I got off to a pretty ropey start, stumbling out of our house at 05.15 to find the dawn chorus in full flow. The plan had been to get to Ipsley Alders pre-dawn to see if any Tawny Owls were hooting. In the event nothing stirred apart from the usual residents.
The next part of the master plan was to head for Arrow Valley Lake. My car was numero uno in the car-park and after surveying the lake for the usual suspects I headed down the east side counting six singing Reed Warblers, two Common Sandpipers, and 11 Great Crested Grebes before hearing my first patch Sedge Warbler of the year.
Shortly afterwards came another year-tick in the form of Mark Islip. He cycled up, and was as surprised to see me as I was to see him. Mark is the main man at Arrow Valley Lake, and fortunately for me he doesn't take part in Patchwork Challenge. He has already seen a Glaucous Gull here this year, and told me that a pair of Avocets had been reported here yesterday. He hadn't seen them, but did see one here last year! He imparted further patch news that the Dipper seen a few weeks ago (which I had assumed was duff) had been seen by a guy he knew to be pretty reliable. That's another decent patch bird I have missed, the list is starting to mount alarmingly.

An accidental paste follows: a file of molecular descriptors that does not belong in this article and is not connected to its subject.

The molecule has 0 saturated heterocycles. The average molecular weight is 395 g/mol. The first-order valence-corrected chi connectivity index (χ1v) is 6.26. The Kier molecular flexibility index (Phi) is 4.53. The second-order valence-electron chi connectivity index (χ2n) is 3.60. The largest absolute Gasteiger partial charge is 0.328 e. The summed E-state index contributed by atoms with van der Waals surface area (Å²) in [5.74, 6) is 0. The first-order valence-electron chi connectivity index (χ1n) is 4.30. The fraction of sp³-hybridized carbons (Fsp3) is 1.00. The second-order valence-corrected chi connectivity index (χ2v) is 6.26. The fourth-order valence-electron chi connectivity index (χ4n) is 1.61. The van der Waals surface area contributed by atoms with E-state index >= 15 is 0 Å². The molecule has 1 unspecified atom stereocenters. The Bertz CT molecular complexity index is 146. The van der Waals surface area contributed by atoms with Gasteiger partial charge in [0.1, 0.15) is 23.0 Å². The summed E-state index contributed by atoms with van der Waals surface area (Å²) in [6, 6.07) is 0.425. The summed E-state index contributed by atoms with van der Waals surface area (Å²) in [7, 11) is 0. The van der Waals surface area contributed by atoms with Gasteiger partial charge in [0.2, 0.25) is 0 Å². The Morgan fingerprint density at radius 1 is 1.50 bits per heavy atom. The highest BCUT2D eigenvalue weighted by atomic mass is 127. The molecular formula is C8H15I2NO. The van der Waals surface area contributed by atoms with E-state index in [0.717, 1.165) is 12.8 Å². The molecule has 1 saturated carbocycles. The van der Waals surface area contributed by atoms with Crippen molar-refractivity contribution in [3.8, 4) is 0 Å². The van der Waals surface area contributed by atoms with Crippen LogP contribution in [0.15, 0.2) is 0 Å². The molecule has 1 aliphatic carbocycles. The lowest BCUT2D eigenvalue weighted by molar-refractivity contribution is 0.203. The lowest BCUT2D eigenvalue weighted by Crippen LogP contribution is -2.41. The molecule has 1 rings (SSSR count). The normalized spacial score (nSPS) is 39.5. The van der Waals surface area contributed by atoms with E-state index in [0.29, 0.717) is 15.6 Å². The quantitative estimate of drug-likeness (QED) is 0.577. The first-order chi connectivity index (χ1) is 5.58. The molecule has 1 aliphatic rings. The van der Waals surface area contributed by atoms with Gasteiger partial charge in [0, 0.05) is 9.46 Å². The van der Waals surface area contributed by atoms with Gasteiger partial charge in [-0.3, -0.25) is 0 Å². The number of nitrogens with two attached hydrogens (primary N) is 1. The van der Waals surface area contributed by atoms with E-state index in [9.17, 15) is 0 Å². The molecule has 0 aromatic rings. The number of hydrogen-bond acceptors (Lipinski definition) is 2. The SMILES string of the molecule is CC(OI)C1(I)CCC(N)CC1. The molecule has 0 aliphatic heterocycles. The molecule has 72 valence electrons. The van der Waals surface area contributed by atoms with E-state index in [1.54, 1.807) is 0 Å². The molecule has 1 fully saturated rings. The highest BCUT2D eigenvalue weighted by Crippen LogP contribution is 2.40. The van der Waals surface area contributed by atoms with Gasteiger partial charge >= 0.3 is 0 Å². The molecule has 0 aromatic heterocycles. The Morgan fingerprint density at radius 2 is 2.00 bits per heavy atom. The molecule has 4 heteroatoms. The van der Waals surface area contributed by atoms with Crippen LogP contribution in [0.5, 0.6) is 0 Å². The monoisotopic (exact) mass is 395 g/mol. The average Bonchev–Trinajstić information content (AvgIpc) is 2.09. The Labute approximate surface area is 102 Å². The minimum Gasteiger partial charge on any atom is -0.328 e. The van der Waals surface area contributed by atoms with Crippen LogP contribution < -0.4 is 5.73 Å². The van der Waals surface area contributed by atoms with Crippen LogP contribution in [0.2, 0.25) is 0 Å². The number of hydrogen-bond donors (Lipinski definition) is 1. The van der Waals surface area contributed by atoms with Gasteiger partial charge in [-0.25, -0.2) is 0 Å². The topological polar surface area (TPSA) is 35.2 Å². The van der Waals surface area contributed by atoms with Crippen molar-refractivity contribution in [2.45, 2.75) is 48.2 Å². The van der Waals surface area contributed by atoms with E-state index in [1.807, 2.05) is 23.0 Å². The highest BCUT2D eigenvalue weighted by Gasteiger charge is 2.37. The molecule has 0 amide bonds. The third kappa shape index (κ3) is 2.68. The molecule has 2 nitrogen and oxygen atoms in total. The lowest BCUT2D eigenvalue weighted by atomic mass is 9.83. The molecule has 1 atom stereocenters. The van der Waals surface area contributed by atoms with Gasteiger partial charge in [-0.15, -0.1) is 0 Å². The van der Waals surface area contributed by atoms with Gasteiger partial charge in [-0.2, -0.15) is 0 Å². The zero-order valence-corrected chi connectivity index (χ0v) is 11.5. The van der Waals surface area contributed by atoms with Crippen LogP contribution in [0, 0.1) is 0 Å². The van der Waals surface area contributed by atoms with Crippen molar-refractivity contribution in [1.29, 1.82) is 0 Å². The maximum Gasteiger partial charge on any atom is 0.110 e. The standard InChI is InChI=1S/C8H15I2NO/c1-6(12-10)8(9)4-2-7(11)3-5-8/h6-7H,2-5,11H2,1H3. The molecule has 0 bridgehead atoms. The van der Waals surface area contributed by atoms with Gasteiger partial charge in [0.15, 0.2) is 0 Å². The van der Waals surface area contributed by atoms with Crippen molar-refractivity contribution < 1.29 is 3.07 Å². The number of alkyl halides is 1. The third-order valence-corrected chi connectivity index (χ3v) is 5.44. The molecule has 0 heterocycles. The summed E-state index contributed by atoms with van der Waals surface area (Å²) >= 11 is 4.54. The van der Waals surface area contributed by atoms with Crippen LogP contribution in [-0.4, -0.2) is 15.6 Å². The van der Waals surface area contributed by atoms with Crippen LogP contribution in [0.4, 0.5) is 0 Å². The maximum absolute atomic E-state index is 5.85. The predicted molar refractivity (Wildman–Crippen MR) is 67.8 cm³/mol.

I headed onwards, but soon came across Mark again. He had had brief views of a possible Wheatear at the sailing club, but had been unable to relocate it. I headed there, seeing four Common Terns which suddenly, and noisily, arrived. A Kingfisher flew back and forth across the lake, and a Grey Wagtail perched obligingly on a fishing platform.
A wide circuit across the parkland added nothing more interesting than a flock of 16 Magpies, and I ended up trying to add a few photos for the blog.
After a few hours off patch, I was back at Arrow Valley Lake by mid-afternoon with renewed enthusiasm. This was not misplaced as I quickly located a Little Egret.
The grand total at the end of the day was 57.